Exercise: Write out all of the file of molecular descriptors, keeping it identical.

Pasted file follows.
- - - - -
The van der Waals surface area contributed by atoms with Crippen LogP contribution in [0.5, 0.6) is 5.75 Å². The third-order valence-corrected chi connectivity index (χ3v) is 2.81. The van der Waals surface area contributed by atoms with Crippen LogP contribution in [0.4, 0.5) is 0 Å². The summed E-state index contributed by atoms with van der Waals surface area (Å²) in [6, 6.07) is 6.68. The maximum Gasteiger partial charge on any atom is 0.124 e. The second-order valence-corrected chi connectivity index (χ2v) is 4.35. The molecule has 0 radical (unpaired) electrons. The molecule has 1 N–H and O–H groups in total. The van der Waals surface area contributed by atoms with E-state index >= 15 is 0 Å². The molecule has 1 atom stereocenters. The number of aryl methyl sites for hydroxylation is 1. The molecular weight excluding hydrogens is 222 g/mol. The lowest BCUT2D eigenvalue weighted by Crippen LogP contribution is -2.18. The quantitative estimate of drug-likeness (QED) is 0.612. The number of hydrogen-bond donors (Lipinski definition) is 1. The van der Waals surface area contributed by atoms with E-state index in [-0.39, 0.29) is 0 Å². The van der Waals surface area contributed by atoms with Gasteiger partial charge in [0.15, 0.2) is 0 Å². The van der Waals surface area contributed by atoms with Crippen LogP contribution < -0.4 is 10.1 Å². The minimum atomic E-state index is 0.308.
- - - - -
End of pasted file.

The van der Waals surface area contributed by atoms with Crippen LogP contribution in [0.5, 0.6) is 5.75 Å². The third-order valence-corrected chi connectivity index (χ3v) is 2.81. The van der Waals surface area contributed by atoms with Crippen LogP contribution in [0.4, 0.5) is 0 Å². The summed E-state index contributed by atoms with van der Waals surface area (Å²) in [6, 6.07) is 6.68. The maximum Gasteiger partial charge on any atom is 0.124 e. The second-order valence-corrected chi connectivity index (χ2v) is 4.35. The molecule has 0 radical (unpaired) electrons. The molecule has 1 N–H and O–H groups in total. The van der Waals surface area contributed by atoms with E-state index >= 15 is 0 Å². The molecule has 1 atom stereocenters. The number of aryl methyl sites for hydroxylation is 1. The molecular weight excluding hydrogens is 222 g/mol. The lowest BCUT2D eigenvalue weighted by Crippen LogP contribution is -2.18. The quantitative estimate of drug-likeness (QED) is 0.612. The number of hydrogen-bond donors (Lipinski definition) is 1. The van der Waals surface area contributed by atoms with E-state index in [-0.39, 0.29) is 0 Å². The van der Waals surface area contributed by atoms with Gasteiger partial charge in [0.15, 0.2) is 0 Å². The van der Waals surface area contributed by atoms with Crippen LogP contribution < -0.4 is 10.1 Å². The minimum atomic E-state index is 0.308.